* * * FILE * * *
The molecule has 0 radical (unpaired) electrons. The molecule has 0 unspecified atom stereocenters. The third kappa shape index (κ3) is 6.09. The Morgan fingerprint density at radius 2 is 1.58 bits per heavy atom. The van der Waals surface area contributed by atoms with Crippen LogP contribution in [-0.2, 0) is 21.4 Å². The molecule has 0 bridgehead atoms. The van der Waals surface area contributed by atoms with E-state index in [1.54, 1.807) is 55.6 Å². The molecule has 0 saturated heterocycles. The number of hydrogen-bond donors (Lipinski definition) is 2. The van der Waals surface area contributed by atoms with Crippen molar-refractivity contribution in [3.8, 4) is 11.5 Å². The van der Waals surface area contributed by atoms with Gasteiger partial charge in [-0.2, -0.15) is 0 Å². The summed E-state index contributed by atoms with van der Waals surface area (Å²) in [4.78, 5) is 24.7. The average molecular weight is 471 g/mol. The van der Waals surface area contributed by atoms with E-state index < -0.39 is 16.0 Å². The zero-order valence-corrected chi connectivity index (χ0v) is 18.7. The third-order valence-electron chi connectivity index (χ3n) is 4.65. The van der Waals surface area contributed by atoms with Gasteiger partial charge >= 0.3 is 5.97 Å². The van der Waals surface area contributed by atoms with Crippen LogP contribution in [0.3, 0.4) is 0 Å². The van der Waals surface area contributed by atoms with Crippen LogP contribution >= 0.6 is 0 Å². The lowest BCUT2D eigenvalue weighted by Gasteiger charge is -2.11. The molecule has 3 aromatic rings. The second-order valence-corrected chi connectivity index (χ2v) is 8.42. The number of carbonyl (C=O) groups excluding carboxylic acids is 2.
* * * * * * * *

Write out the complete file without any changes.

The molecule has 0 radical (unpaired) electrons. The molecule has 0 unspecified atom stereocenters. The third kappa shape index (κ3) is 6.09. The Morgan fingerprint density at radius 2 is 1.58 bits per heavy atom. The van der Waals surface area contributed by atoms with Crippen LogP contribution in [-0.2, 0) is 21.4 Å². The molecule has 0 bridgehead atoms. The van der Waals surface area contributed by atoms with E-state index in [1.54, 1.807) is 55.6 Å². The molecule has 0 saturated heterocycles. The number of hydrogen-bond donors (Lipinski definition) is 2. The van der Waals surface area contributed by atoms with Crippen molar-refractivity contribution in [3.8, 4) is 11.5 Å². The van der Waals surface area contributed by atoms with Gasteiger partial charge in [-0.2, -0.15) is 0 Å². The summed E-state index contributed by atoms with van der Waals surface area (Å²) in [4.78, 5) is 24.7. The average molecular weight is 471 g/mol. The van der Waals surface area contributed by atoms with E-state index < -0.39 is 16.0 Å². The zero-order valence-corrected chi connectivity index (χ0v) is 18.7. The third-order valence-electron chi connectivity index (χ3n) is 4.65. The van der Waals surface area contributed by atoms with Gasteiger partial charge >= 0.3 is 5.97 Å². The van der Waals surface area contributed by atoms with Crippen LogP contribution in [0.3, 0.4) is 0 Å². The van der Waals surface area contributed by atoms with Crippen LogP contribution >= 0.6 is 0 Å². The lowest BCUT2D eigenvalue weighted by Gasteiger charge is -2.11. The molecule has 3 aromatic rings. The second-order valence-corrected chi connectivity index (χ2v) is 8.42. The number of carbonyl (C=O) groups excluding carboxylic acids is 2.